NRC plans rulemaking to update reactor decommissioning rules

The U.S. Nuclear Regulatory Commission (NRC) will issue in the Nov. 19 Federal Register an advance notice of proposed rulemaking (ANPR) to obtain input from stakeholders on the development of a draft regulatory basis that would support potential changes to the NRC’s regulations for the decommissioning of nuclear power reactors.

The NRC said its goals in amending these regulations would be to provide an efficient decommissioning process, reduce the need for exemptions from existing regulations, and support the principles of good regulation, including openness, clarity, and reliability. The NRC is soliciting public comments on the contemplated action and invites stakeholders and interested persons to participate. The NRC plans to hold a public meeting to promote full understanding of the questions contained in this ANPR and facilitate public comment.

Comments will be taken for 45 days from Nov. 19.

In 1996, the NRC amended its regulations for reactor decommissioning to clarify ambiguities, make generically applicable procedures that had been used on a case-by-case basis, and allow for greater public participation in the decommissioning process. However, as an increasing number of power reactor licensees began decommissioning their reactors, it became apparent in the late 1990s that additional rulemaking was needed on specific topics to improve the efficiency and effectiveness of the decommissioning process. In a series of papers issued between 1997 and 2001, the NRC staff provided options and recommendations to the commission to address regulatory improvements related to power reactor decommissioning.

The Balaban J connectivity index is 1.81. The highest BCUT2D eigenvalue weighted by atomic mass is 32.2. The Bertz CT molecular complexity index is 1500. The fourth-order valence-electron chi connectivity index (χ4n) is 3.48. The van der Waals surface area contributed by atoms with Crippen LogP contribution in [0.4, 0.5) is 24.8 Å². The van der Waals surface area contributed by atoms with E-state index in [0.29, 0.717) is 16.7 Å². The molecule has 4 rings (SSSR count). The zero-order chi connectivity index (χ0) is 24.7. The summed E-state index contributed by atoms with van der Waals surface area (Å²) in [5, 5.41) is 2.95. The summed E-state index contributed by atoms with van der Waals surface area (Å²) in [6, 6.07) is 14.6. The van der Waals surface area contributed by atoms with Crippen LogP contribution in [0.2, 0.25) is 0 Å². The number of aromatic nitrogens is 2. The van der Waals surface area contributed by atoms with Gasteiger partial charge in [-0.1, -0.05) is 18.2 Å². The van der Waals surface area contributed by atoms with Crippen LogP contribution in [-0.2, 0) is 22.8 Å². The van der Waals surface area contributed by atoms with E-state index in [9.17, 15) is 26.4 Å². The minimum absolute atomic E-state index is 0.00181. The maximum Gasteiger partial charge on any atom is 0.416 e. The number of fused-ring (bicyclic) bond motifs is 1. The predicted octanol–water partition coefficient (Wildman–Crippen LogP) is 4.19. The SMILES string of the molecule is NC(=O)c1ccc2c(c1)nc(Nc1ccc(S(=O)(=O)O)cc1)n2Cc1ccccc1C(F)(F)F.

Between 1998 and 2013, no power reactors permanently ceased operation. Since 2013, five power reactors have permanently shut down, defueled, and are transitioning to decommissioning. For these decommissioning reactor licensees, the NRC has processed various license amendments and exemptions to establish a decommissioning regulatory framework, similar to the method used in the 1990s.

Following the 9/11 terrorist attacks in 2001, the NRC took several actions to further reduce the possibility of a spent fuel pool (SFP) fire. In the wake of the attacks, the NRC issued orders that required licensees to implement additional security measures, including increased patrols, augmented security forces and capabilities, and more restrictive site-access controls to reduce the likelihood of an accident, including a SFP accident, resulting from a terrorist initiated event.

In addition, the NRC amended its regulations to require licensees to implement other mitigating measures to maintain or restore SFP cooling capability in the event of loss of large areas of the plant due to fires or explosions, which further decreases the probability of a SFP fire.

In addition, in response to the Fukushima Dai-ichi nuclear plant accident in Japan, the NRC is currently implementing regulatory actions to further enhance reactor and SFP safety.